3 Common Pitfalls in NPI Process

A New Product introduction (NPI) process defines the methods and stages required for a smooth transition from the design to manufacturing. These complex projects incorporate numerous components and subassemblies and often involve extensive collaborations across an organization. Thanks in part to the high level of difficulty, key steps in NPI processes are frequently missed or executed incorrectly, ultimately preventing a substantial amount of products from ever making it to market. To help businesses recognize the pitfalls associated with the NPI process, we made a list of three common mistakes associated with these projects and provide our own best practices.

Pitfall #1. Poor NPI Project Management

Like many products, NPI project managers need the right team, an applicable plan and effective communication.

ASSEMBLING A NPI PROJECT TEAM

A NPI project starts with assembling a NPI project team. An experienced NPI launch manager is the key to project success. A typical cross-functional NPI taskforce includes the following functional constituencies with distributed responsibilities:

  • Product Design Engineer: Engineering Design verification
  • Supply Chain Specialist: Create AVL/ACL for the new product
  • Sales Account Manager: Create BOMs in manufacturing ERP system per product specifications
  • Quality Engineer: Create material quality inspection criteria and checklists
  • Manufacturing Engineer: Create Manufacturing Process Instruction (MPI)
  • Technical Account Manager: Manage system hardware/software configurations, create Testing Process Instruction (TPI)
  • Quality Assurance Officer: Oversees ISO and QMS compliance

CREATING A NPI PROJECT PLAN

The NPI process consists of a number of phases separated by milestones. During each phase, the NPI taskforce executes various coordinated activities, resulting in specified deliverables. A typical NPI project plan consists of the following key milestones:

  • All product engineering, design, contractual and specification requirements are correctly understood, accounted for, verified and recorded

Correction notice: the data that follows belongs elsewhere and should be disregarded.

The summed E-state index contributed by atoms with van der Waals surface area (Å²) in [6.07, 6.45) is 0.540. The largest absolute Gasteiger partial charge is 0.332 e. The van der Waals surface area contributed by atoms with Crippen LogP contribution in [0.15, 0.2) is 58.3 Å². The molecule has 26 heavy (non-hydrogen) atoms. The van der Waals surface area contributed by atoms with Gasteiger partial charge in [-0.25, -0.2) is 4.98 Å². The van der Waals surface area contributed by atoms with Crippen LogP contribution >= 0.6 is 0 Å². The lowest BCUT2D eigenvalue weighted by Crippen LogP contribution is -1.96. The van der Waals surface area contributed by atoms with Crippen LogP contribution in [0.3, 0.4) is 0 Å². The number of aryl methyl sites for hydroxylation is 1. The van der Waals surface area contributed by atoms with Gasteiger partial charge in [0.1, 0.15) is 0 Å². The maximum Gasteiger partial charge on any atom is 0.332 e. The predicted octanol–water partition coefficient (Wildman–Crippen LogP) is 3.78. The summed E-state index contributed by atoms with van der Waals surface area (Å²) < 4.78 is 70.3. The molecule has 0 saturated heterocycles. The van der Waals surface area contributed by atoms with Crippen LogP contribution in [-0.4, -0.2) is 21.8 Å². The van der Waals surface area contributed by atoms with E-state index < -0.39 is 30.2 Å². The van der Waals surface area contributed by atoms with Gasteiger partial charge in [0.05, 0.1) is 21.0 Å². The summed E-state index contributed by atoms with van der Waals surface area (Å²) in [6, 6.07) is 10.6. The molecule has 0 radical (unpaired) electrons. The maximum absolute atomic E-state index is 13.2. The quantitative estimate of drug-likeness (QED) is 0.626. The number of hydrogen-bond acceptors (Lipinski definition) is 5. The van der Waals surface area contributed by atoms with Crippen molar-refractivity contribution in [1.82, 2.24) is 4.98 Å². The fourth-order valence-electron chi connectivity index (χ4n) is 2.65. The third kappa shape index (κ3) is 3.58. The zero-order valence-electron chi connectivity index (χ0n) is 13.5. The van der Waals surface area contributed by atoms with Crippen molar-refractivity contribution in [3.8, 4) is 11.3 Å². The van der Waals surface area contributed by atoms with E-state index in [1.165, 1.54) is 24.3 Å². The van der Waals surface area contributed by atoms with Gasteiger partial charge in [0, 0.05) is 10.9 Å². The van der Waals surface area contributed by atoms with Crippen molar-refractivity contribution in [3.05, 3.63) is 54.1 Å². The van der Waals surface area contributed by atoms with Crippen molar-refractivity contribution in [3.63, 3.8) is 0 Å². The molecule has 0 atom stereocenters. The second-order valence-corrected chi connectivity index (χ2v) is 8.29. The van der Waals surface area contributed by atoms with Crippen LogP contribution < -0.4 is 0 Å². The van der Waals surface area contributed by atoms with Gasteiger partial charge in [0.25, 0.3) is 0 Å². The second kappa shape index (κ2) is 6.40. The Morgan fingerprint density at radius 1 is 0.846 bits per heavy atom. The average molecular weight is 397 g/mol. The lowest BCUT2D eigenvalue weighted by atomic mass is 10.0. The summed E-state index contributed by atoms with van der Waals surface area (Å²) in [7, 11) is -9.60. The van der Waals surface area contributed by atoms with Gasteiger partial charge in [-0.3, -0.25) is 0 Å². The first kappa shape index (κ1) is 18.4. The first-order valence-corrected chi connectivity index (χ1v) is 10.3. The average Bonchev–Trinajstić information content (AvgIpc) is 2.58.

• Shop floor, materials, tooling, processes, documentation and personnel are capable of consistently producing a compliant product
  • Part assembly is 100% compliant, defined, baselined and repeatable
  • Verification is completed for all product design characteristics
  • Manufacturing process verifications are made through pilot productions and manufacturing readiness review (MRR) meetings
  • Nonconformance resolutions are made
  • First article inspection (FAI) is completed with a FAI report (FAIR)

BREAKDOWN COMMUNICATION BARRIERS

The most common problem that NPI projects face is poor communication. So often, engineers working in specific technical “silos” miss critical product information that should be provided by their functional peers. Furthermore, communications across a corporation’s boundaries between customer and vendors often results in insufficient product configuration information and manufacturing data. To overcome these challenges, NPI project team needs to be proactive and plan ahead. Lines of communication, reoccurring meetings, and systems for sharing information all need to be established.

Pitfall #2. Overlooking DFX

The initial product designs often miss many product aspects that could cause real-world problems, such as obsolete components, unrealistic costs, unwanted features, and a lack of manufacturability or serviceability. Employing design for excellence (DFX) practices during NPI stage can significantly improve the original design. Practicing DFX during NPI stage creates a pathway to manufacture the product using existing manufacturing infrastructures and processes with lower operational costs and less quality risk. Some of common DFX practices include:

  • Design for Cost
  • Design for Quality
  • Design for Manufacturability
  • Design for Serviceability
  • Design for Compliance

Pitfall #3. Ignorance in Compliance

There are increasing requirements in product standards and regulations. Failure to fully understand regulatory requirements can prevent a product from getting to market. And yet, companies continuously ignore product regulatory compliance during NPI stage. Common fallacies include:

  • Dealing with regulatory compliance requirements as an afterward “add-on” feature rather than a “DFX” task from the beginning of product design phase.
  • Treating regulatory compliance as an isolated responsibility, delegated solely to engineering, rather than as a series of control process across the entire supply chain and manufacturing process.
  • Managing regulatory compliance at component level as a “flag on a part number” rather than integrated management processes at system level into the configuration

As part of the risk management plan, compliance management has merged into the master QMS practice in today’s manufacturing industry. To fulfill requirements of regulatory compliance, companies need to implement an automated compliance management system for tracking, documenting, and reporting product compliance status throughout the product lifecycle.


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